What kind of marriage is a woman going to have if she spends all of her time boasting about her husband on Facebook and no time actually relating to him?  To develop a good relationship with someone, you have to spend focused time with them, not just gossip about them to others. In the same way, talking about God is not the same as actually relating to Him. When God says He has a problem with you about something, you need to deal with that problem right then and there in the privacy of your own soul.  Don’t make a group party out of it.  Don’t invite a bunch of humans to get involved in your personal business.  Don’t use your private conversations with God as material for some show that you can star in.  It is very displeasing to God when we stand on stage boasting about how terribly we treated Him and then trying to make everyone admire us by describing our great turnaround. Treating God badly is hardly something to boast about, and since obeying Him is the very least we should be doing, you hardly deserve applause for repenting when God tells you to.


It is commonly taught in the Church that repentance is a vital element of the salvation process.  Yet is this really true?  Let’s remember what repentance is: a change of soul attitude from rebellious to obedient. Before we can say that repentance is required for salvation, we must first assume that all unsaved souls are in a state of rebellion towards God.  Interestingly, this is not always the case.

Salvation is obtained through sufficient submission to the real Gods—Yahweh, Jesus and the Holy Spirit.  We must submit to Them as the only real Gods and as the Supreme Authorities over all that is created.  But before you can even reach this point, you need the real Gods to educate you about who They are and what They want.  That education occurs over time—it’s a process that involves you receiving small insights of truth which build on each other. It’s quite possible to respond to each of those insights with an obedient, receptive attitude of, “Yes, God, I hear You and I receive what You’re telling me. Tell me more.”  If this is your attitude, then repentance will not be a part of your salvation process.  At some point you’ll have an aha moment about how much submission the real Gods want from you, and you’ll gladly give it to Them.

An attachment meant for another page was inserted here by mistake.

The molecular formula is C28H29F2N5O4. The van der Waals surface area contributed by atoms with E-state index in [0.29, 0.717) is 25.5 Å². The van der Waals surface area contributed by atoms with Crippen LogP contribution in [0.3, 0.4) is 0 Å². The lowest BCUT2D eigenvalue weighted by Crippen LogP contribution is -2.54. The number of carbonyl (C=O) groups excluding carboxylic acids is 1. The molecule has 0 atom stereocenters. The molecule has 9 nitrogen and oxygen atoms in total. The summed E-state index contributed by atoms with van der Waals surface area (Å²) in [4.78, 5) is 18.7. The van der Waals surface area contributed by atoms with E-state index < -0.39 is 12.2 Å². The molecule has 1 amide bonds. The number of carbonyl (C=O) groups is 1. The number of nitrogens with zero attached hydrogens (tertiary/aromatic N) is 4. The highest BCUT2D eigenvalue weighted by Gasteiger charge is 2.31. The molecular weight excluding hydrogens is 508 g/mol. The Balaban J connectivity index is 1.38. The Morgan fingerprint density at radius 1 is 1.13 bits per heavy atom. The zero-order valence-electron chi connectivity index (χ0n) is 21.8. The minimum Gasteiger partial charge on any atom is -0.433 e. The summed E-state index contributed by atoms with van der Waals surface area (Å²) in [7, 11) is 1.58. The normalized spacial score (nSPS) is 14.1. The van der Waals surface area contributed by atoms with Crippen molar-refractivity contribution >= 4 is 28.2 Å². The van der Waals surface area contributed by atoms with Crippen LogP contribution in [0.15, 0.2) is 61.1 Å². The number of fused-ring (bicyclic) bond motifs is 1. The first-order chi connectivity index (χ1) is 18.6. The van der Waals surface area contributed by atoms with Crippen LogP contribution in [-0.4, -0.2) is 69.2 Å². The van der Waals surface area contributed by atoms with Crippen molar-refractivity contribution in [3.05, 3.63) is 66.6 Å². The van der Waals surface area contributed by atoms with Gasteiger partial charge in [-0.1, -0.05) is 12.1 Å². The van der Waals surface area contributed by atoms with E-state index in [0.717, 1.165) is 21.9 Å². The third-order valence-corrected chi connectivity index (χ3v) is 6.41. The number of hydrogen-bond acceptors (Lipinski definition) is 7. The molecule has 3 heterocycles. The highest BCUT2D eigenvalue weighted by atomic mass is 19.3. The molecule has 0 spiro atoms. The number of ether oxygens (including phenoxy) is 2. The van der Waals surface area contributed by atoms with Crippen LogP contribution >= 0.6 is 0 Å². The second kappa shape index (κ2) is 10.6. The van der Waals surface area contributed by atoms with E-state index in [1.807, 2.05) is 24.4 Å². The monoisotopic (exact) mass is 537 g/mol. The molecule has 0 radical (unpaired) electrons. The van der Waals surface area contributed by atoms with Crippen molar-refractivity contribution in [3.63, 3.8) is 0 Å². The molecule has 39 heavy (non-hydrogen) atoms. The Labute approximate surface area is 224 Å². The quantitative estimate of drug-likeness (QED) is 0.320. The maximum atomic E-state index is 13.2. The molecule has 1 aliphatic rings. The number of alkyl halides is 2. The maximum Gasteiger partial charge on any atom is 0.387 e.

The only time repentance comes up is when we are intentionally defying God with an attitude of, “Stuff it.  You aren’t the boss of me.  This is my life and I’ll do whatever I please.”  This is a rebellious attitude.  If you start rejecting truths that God is showing you prior to salvation, then you will need to repent out of your bad attitude before you can move forward in the education process.  If you refuse to do so, then you will get stalled and possibly never reach the point of meeting God’s salvation requirements.

So then, repentance and salvation are two separate issues.  Not every soul starts off in a state of spiritual rebellion towards God.  Certainly we all sin, but our sin is not what lands us in Hell.  Instead it is our refusal to submit to our Creators.


There is no law that says you are doomed to spend a certain portion of your life rebelling against God.  Although many Christians choose to squander a lot of their time in a state of rebellion, others sincerely long to please God even when their earthsuits are wallowing in sin.  As long as our souls are choosing to embrace obedience, there will be no need for repentance.  Repentance is only needed up in cases of spiritual rebellion, and that rebellion is always an informed choice.

Understanding Divine Judgment: Illumination, Empowerment & A God Who Delights In Mercy
Understanding Conviction: Invitations to Engage
Conviction Q&A
Horrible Repentance Songs: SOUL ON FIRE by Third Day
Repentant Sinners: Is it wrong to stop feeling bad about the past?
Understanding Unpardonable Sins: Lies vs. Truth
Confession, Penance & the Old Covenant Sacrificial System: Unlearn the Lies
Help for Stressing Christians: Is God punishing you?
Help For Murderers: Finding Peace With A God Who Loves You
Overcoming Shame
Growing Close to God: The Critical Role of Choice (The Mountain Metaphor)